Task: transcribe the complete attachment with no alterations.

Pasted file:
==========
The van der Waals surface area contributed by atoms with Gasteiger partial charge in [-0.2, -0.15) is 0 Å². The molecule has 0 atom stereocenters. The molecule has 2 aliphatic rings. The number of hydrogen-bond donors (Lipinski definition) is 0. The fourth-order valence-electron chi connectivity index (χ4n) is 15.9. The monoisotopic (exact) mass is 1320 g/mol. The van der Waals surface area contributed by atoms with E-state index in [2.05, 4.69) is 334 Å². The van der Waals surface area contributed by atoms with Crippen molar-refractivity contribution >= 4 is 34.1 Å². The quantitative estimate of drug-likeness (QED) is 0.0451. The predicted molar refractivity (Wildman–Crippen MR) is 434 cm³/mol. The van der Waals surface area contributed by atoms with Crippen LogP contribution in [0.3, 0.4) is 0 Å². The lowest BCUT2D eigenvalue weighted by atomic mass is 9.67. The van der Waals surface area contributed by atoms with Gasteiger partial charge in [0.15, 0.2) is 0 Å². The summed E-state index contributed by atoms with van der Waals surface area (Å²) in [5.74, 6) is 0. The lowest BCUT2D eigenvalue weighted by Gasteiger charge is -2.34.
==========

The van der Waals surface area contributed by atoms with Gasteiger partial charge in [-0.2, -0.15) is 0 Å². The molecule has 0 atom stereocenters. The molecule has 2 aliphatic rings. The number of hydrogen-bond donors (Lipinski definition) is 0. The fourth-order valence-electron chi connectivity index (χ4n) is 15.9. The monoisotopic (exact) mass is 1320 g/mol. The van der Waals surface area contributed by atoms with E-state index in [2.05, 4.69) is 334 Å². The van der Waals surface area contributed by atoms with Crippen molar-refractivity contribution >= 4 is 34.1 Å². The quantitative estimate of drug-likeness (QED) is 0.0451. The predicted molar refractivity (Wildman–Crippen MR) is 434 cm³/mol. The van der Waals surface area contributed by atoms with Crippen LogP contribution in [0.3, 0.4) is 0 Å². The lowest BCUT2D eigenvalue weighted by atomic mass is 9.67. The van der Waals surface area contributed by atoms with Gasteiger partial charge in [0.15, 0.2) is 0 Å². The summed E-state index contributed by atoms with van der Waals surface area (Å²) in [5.74, 6) is 0. The lowest BCUT2D eigenvalue weighted by Gasteiger charge is -2.34.